Personal Bankruptcy
Bankruptcy Law - Chapter 7, 11 and 13

     Personal bankruptcy is commenced by an individual filing Chapter 7, 11, 12 or 13. The most common is Chapter 7. The debtor is allowed to exempt certain property from liquidation by the trustee. The list of exempt property includes homesteads, household furniture and furnishings, jewelry, clothing, interests in an automobile, tools of the trade, pensions, insurance policies, a "wild-card" or "grubstake" exemption of $15,000.00, and other assets. Individual states are allowed to "opt-out" of the federal exemptions and provide their own lists. Exemptions can thus vary widely from state to state.

     The "automatic stay" goes into effect immediately upon the filing. This stay prohibits any act to collect money or take property from the debtor. It stops wage garnishments, foreclosures, repossessions, and the like. The stay usually remains in effect throughout the case.

Reasons for Denial of Discharge of Debts

     The individual debtor usually is discharged from legal liability for his debts, and receives a "fresh start". A discharge will be denied for improper activity, including:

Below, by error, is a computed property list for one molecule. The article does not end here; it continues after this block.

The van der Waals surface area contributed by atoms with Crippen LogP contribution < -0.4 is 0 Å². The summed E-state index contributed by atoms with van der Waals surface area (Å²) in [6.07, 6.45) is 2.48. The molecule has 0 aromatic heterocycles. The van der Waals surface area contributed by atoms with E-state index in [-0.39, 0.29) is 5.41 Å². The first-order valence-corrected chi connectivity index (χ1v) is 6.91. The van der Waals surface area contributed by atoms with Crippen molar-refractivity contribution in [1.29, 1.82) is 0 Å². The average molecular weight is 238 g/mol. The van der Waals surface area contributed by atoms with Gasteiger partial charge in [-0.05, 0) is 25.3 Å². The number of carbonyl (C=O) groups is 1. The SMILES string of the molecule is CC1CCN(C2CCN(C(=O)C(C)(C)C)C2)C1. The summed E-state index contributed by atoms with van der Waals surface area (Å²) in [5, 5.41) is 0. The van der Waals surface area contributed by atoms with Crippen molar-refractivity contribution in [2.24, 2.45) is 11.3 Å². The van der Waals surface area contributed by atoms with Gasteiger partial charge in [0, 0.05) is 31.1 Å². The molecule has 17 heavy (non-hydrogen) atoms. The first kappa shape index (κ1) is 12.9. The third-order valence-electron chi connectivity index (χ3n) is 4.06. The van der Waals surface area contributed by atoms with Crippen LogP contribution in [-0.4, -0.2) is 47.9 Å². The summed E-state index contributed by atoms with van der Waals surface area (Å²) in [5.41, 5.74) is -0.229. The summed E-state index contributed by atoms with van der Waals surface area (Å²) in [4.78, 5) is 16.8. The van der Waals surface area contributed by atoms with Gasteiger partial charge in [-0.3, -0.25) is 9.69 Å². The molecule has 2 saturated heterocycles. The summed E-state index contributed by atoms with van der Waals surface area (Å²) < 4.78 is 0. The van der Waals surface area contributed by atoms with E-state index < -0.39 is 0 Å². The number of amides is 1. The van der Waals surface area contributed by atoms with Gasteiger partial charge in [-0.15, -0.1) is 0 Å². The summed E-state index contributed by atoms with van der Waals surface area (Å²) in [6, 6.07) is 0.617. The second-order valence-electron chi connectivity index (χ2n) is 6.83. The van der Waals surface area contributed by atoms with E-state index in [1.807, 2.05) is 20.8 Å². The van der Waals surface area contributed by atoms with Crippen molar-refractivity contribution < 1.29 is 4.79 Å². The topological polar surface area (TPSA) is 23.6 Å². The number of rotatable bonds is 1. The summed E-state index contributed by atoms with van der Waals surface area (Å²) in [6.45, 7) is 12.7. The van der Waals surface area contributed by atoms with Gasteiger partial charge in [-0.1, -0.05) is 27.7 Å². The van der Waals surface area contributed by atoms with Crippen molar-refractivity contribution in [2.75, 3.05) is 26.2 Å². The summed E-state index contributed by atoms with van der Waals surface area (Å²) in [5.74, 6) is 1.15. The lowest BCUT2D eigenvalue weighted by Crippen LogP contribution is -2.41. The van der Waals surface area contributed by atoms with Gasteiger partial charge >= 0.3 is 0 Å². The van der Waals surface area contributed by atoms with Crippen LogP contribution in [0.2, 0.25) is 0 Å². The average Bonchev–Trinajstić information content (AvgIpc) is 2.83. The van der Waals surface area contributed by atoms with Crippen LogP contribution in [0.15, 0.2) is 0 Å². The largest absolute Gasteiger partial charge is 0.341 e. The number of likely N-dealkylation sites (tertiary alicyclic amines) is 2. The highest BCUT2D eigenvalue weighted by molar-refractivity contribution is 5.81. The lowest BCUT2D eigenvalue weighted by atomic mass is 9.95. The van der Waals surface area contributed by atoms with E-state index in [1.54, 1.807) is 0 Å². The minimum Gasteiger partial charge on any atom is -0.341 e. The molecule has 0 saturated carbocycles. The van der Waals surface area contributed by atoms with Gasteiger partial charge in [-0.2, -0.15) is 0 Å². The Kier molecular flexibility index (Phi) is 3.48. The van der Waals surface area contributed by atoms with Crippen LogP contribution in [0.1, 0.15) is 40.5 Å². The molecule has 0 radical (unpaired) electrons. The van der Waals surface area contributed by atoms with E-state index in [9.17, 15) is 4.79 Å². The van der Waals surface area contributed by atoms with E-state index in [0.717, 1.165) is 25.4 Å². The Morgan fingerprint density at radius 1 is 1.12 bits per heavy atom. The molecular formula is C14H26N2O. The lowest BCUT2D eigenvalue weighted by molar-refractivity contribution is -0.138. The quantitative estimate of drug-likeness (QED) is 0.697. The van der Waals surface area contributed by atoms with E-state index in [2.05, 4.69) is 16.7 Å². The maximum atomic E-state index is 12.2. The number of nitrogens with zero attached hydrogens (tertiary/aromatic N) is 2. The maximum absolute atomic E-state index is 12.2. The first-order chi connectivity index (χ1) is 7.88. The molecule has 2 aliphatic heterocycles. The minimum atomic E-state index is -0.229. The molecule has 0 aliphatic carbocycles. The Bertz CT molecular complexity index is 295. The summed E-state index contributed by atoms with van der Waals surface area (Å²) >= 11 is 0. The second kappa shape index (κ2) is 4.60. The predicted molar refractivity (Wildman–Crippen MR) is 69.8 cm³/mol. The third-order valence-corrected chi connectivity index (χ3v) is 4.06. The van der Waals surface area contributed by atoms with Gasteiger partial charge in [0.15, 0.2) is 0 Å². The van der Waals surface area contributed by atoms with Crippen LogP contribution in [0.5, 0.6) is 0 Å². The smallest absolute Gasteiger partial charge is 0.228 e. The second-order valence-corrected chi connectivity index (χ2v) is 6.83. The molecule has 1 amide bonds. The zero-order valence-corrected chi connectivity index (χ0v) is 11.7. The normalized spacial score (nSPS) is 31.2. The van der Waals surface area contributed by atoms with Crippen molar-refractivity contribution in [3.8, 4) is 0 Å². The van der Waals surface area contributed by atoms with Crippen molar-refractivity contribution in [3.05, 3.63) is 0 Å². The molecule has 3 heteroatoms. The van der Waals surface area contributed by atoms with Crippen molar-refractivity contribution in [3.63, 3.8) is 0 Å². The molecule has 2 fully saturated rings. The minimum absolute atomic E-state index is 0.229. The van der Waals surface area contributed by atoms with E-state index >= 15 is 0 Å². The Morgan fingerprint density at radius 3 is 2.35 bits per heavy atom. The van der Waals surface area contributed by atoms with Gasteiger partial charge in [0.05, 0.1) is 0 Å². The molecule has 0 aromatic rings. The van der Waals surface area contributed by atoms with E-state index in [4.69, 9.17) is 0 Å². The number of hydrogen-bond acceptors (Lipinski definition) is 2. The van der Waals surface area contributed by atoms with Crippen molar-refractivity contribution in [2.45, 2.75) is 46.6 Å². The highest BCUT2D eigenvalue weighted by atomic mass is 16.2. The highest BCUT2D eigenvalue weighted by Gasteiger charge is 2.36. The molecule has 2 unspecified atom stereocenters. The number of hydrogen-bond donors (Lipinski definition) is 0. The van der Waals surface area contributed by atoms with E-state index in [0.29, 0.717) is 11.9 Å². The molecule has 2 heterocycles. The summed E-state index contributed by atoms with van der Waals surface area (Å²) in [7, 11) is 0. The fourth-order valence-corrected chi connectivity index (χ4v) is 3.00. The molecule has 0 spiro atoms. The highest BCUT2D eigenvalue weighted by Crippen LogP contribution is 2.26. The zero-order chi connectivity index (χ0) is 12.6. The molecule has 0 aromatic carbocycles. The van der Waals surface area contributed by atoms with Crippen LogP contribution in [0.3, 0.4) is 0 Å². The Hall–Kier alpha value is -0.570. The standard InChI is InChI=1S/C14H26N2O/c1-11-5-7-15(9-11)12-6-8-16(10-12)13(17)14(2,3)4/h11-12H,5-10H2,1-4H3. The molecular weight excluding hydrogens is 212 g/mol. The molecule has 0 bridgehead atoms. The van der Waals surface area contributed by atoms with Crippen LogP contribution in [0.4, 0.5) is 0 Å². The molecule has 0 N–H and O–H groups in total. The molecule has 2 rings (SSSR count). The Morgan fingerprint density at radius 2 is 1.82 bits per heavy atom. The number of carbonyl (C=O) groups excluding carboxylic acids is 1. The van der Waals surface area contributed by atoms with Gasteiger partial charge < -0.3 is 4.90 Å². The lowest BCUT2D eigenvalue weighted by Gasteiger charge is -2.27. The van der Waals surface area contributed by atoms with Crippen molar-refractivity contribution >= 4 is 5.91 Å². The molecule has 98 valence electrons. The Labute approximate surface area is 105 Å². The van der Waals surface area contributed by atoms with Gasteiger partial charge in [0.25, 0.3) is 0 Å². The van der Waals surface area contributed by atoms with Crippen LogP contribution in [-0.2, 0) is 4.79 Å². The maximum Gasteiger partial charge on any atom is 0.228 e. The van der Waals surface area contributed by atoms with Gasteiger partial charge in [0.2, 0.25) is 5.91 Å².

• Transferring property prior to bankruptcy to defraud creditors
  • Failing to list assets or debts
  • Destroying financial records
  • Failing to explain loss of assets
  • Failing to obey court orders
  • Failing to turn over records to the trustee

Discharge of Debts

     Certain debts are not wiped out by the filing of  bankruptcy, including:

  • Many taxes
  • Alimony, child support and related debts
  • Most educational loans
  • Criminal fines, penalties, and restitution debts
  • Debts incurred as the result of drunk driving
  • Debts arising from fraud, theft and embezzlement
  • Debts for willful and malicious acts
  • Debts which are reaffirmed.

     Bankruptcy is often a very effective tool for obtaining relief from oppressive debt. The benefits of filing should be reviewed on a case-by-case basis Credit after Bankruptcywith a full review of all other options. Special attention should be given to whether the debtor will receive a discharge, and the effects of the discharge. Spouses of debtors often receive indirect relief from a bankruptcy discharge, without having to file a petition. Bankrupcy can be helpful in dealing with secured creditors, and often allows a debtor to retain property and reduce his payments. The co-debtor stay for consumer debts in Chapter 13 provides some relief for a debtor's co-signers.

Contacting Us

     If you would like more information concerning personal bankruptcy or other related legal matters in the State of California, Attorney Henry Rendler is available for consultation. Please feel free to call 408.293.5112 to set up an appointment.


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